One of the key attributes to the success of S2 is that it hasn’t had to face many of the challenges that other mineral exploration companies face, namely funding, getting good people to push the company forward and external factors – such as commodity prices.
“Unlike 99 percent of the industry we’ve been in a good spot. Being an explorer, the value we can create is in the discovery itself rather than the mining of a particular commodity. We are decoupled of the day to day variation and speculation of commodity prices that impacts a producer,” says Bennet.
A recent example of this decoupling happened recently, as Bennet recalls: “A number of gold companies were hit because gold price dropped,”
But we, in the same time, actually announced a gold discovery and our share price went up 42 percent on the first day and 10 percent again on the second day. It’s the leverage in the discovery rather than the commodity price, and that was a good demonstration of that.”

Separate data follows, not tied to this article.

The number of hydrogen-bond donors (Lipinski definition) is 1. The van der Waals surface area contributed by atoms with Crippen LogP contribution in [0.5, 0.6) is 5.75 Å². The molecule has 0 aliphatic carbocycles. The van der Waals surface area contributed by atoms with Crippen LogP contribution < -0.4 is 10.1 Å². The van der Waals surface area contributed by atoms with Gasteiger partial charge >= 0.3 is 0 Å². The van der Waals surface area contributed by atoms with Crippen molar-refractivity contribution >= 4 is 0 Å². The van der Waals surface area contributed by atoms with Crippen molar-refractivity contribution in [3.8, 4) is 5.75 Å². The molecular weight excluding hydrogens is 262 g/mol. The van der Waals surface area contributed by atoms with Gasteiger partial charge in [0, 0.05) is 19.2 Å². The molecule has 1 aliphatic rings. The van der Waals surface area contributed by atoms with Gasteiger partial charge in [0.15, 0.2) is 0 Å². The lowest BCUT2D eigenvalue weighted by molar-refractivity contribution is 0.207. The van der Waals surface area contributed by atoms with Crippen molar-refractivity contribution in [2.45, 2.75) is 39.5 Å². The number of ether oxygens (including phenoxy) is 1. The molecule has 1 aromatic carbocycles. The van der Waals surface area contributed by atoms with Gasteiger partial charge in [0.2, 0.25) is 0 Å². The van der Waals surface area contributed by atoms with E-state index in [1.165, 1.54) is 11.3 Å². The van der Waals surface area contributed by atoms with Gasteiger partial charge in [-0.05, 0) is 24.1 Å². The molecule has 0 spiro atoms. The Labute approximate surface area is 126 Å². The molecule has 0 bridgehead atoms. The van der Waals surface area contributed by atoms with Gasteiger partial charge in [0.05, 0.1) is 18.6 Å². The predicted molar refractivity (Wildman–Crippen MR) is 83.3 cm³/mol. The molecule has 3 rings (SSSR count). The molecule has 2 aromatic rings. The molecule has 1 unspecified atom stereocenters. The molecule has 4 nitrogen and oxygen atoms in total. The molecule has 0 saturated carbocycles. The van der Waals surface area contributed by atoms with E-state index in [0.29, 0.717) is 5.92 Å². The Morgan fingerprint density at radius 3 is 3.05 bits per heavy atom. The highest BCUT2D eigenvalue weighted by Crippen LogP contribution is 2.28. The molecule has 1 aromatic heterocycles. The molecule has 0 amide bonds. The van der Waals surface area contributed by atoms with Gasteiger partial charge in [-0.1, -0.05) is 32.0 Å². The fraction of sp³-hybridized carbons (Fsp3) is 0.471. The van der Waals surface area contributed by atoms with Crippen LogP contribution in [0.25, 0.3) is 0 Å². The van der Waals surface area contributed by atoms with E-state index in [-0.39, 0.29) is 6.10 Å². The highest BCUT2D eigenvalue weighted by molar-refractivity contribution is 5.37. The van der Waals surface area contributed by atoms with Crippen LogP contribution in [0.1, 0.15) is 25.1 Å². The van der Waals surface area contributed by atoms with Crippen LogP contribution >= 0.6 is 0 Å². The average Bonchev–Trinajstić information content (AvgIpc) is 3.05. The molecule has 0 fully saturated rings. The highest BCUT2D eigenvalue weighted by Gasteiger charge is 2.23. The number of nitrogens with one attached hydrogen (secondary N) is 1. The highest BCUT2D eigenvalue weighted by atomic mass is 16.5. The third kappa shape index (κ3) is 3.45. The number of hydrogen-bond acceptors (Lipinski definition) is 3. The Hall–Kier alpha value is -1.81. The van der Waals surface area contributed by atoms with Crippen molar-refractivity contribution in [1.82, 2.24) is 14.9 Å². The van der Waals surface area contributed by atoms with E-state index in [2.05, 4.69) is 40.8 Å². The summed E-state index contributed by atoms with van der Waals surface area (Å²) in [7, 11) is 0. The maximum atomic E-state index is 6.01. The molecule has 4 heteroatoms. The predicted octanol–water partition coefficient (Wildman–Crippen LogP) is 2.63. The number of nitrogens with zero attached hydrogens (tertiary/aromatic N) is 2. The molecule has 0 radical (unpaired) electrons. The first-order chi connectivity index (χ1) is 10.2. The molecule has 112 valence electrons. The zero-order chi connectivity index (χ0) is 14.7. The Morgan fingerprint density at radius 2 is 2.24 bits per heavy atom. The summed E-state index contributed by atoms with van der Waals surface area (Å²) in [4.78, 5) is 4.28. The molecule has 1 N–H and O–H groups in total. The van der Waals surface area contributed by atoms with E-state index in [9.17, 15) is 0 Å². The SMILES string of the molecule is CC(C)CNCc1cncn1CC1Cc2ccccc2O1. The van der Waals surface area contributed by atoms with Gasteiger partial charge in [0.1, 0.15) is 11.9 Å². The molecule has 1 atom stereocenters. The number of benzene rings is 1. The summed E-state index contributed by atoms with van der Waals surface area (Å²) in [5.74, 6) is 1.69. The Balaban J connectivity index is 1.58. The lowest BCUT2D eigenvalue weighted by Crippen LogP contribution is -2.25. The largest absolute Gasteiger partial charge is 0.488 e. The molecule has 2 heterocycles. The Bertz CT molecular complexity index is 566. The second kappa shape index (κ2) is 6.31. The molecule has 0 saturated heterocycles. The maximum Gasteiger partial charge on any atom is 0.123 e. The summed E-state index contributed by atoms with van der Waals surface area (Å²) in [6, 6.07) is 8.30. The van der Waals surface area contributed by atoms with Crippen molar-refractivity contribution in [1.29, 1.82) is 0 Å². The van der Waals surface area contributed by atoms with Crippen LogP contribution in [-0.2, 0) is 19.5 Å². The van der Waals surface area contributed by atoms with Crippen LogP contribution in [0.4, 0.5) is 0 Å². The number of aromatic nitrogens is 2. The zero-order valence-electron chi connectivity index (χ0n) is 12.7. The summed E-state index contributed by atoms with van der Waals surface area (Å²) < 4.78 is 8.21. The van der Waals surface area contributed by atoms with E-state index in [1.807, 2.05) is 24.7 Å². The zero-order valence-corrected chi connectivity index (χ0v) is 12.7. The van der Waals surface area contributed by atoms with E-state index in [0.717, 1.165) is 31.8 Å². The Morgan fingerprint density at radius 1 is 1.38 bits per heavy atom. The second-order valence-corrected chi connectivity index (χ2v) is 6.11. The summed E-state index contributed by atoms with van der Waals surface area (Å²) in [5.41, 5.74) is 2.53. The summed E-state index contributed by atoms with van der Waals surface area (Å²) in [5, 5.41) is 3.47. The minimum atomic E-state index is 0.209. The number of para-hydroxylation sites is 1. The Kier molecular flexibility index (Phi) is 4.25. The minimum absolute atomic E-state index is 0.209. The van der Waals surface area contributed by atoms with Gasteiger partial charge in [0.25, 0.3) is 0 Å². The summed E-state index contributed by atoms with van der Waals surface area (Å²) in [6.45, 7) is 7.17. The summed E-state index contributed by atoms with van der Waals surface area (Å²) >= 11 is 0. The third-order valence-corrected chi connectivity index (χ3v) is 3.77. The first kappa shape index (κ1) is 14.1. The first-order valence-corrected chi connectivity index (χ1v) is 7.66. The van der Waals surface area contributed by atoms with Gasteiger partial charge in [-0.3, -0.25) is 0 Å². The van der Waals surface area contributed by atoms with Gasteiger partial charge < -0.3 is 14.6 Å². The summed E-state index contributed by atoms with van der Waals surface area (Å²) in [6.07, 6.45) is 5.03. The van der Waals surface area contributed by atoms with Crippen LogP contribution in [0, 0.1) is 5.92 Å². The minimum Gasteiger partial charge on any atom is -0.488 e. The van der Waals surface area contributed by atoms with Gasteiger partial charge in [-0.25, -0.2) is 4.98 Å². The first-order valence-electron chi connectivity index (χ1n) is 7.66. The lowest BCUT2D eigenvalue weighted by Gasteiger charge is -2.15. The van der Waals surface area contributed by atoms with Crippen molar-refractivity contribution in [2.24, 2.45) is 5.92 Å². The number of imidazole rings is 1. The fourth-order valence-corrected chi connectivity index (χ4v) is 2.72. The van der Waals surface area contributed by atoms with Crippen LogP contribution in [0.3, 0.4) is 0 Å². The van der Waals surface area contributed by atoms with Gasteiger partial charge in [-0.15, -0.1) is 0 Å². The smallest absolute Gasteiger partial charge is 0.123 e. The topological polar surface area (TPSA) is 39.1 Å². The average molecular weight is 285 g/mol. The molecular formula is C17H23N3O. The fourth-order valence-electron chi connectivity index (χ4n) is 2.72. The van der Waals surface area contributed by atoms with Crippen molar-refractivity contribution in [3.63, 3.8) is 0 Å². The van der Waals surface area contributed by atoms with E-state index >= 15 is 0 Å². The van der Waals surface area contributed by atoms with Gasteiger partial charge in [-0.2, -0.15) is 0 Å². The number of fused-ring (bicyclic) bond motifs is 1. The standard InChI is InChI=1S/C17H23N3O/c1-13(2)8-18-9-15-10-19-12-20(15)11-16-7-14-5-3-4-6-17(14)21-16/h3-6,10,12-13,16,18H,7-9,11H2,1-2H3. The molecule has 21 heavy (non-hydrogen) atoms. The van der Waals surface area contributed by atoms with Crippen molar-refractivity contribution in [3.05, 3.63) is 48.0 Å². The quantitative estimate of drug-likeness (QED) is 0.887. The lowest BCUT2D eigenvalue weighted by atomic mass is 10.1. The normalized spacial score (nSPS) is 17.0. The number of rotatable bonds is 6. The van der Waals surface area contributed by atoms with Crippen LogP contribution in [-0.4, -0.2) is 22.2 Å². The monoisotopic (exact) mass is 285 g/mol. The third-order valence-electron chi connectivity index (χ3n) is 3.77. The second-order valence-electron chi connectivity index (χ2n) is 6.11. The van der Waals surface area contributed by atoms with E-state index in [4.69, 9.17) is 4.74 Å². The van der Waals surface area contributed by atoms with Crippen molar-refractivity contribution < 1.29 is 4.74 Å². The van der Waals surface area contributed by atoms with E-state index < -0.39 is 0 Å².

A particular problem that is rather unique to S2 is the lack of a revenue stream from an operation.
“As far as making that go as far as possible we need to be able to demonstrate to those in the market that are entrusting us with that money that we are spending it wisely. We look after every cent where we can. If you’re a mining company right now, the number of commodity prices have been weak for a while now and most companies in production here right now are doing their utmost to cut costs in every possible way.”
S2 operates in Australia, Sweden and Finland but the company originally started out with just the Australian assets from Sirius. In April this year, S2 announced that it had discovered the Monsoon project, which Bennet describes as a promising prospect. This comes off the back of further success in Northern Sweden, where a new exploration was laid out with 60 targets, and in the very first drill hole S2 discovered a zinc deposit. Again, Bennet stresses that it is early days but it signals a promising prospect moving forward for the company.
For any exploration company, community engagement is pivotal. Get it right and successful operations can follow, get it wrong and you’ll never know.